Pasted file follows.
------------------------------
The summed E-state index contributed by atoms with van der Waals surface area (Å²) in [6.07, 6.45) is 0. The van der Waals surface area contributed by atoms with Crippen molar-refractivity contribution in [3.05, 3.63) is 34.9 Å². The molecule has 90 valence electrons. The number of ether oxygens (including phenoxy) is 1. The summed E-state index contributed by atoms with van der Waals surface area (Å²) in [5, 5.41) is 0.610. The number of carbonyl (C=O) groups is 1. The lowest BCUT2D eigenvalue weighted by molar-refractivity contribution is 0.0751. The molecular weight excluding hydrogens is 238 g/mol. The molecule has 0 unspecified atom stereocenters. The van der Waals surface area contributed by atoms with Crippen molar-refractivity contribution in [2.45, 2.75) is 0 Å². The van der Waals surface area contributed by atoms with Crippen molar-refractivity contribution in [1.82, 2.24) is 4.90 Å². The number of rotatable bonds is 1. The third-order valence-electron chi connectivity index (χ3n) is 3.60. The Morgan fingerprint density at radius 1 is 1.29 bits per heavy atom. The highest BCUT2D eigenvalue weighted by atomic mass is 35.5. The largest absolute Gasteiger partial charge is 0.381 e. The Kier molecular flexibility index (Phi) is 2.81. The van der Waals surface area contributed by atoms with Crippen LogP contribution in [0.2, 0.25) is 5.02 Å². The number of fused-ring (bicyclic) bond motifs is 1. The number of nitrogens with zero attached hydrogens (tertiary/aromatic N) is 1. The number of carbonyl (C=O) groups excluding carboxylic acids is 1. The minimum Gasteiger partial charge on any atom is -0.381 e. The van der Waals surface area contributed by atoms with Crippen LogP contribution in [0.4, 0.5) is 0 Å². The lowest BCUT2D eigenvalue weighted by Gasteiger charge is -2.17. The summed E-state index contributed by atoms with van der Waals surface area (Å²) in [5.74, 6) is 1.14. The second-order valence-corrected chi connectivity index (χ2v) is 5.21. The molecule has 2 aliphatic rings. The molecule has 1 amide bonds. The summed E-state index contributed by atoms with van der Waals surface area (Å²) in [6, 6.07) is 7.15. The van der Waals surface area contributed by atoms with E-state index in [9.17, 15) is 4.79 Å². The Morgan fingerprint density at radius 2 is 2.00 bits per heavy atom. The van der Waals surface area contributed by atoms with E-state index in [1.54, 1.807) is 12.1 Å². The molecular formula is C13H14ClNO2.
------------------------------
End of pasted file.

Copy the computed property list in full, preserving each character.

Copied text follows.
The summed E-state index contributed by atoms with van der Waals surface area (Å²) in [6.07, 6.45) is 0. The van der Waals surface area contributed by atoms with Crippen molar-refractivity contribution in [3.05, 3.63) is 34.9 Å². The molecule has 90 valence electrons. The number of ether oxygens (including phenoxy) is 1. The summed E-state index contributed by atoms with van der Waals surface area (Å²) in [5, 5.41) is 0.610. The number of carbonyl (C=O) groups is 1. The lowest BCUT2D eigenvalue weighted by molar-refractivity contribution is 0.0751. The molecular weight excluding hydrogens is 238 g/mol. The molecule has 0 unspecified atom stereocenters. The van der Waals surface area contributed by atoms with Crippen molar-refractivity contribution in [2.45, 2.75) is 0 Å². The van der Waals surface area contributed by atoms with Crippen molar-refractivity contribution in [1.82, 2.24) is 4.90 Å². The number of rotatable bonds is 1. The third-order valence-electron chi connectivity index (χ3n) is 3.60. The Morgan fingerprint density at radius 1 is 1.29 bits per heavy atom. The highest BCUT2D eigenvalue weighted by atomic mass is 35.5. The largest absolute Gasteiger partial charge is 0.381 e. The Kier molecular flexibility index (Phi) is 2.81. The van der Waals surface area contributed by atoms with Crippen LogP contribution in [0.2, 0.25) is 5.02 Å². The number of fused-ring (bicyclic) bond motifs is 1. The number of nitrogens with zero attached hydrogens (tertiary/aromatic N) is 1. The number of carbonyl (C=O) groups excluding carboxylic acids is 1. The minimum Gasteiger partial charge on any atom is -0.381 e. The van der Waals surface area contributed by atoms with Crippen LogP contribution in [0.4, 0.5) is 0 Å². The lowest BCUT2D eigenvalue weighted by Gasteiger charge is -2.17. The summed E-state index contributed by atoms with van der Waals surface area (Å²) in [5.74, 6) is 1.14. The second-order valence-corrected chi connectivity index (χ2v) is 5.21. The molecule has 2 aliphatic rings. The molecule has 1 amide bonds. The summed E-state index contributed by atoms with van der Waals surface area (Å²) in [6, 6.07) is 7.15. The van der Waals surface area contributed by atoms with E-state index in [9.17, 15) is 4.79 Å². The Morgan fingerprint density at radius 2 is 2.00 bits per heavy atom. The van der Waals surface area contributed by atoms with E-state index in [1.54, 1.807) is 12.1 Å². The molecular formula is C13H14ClNO2.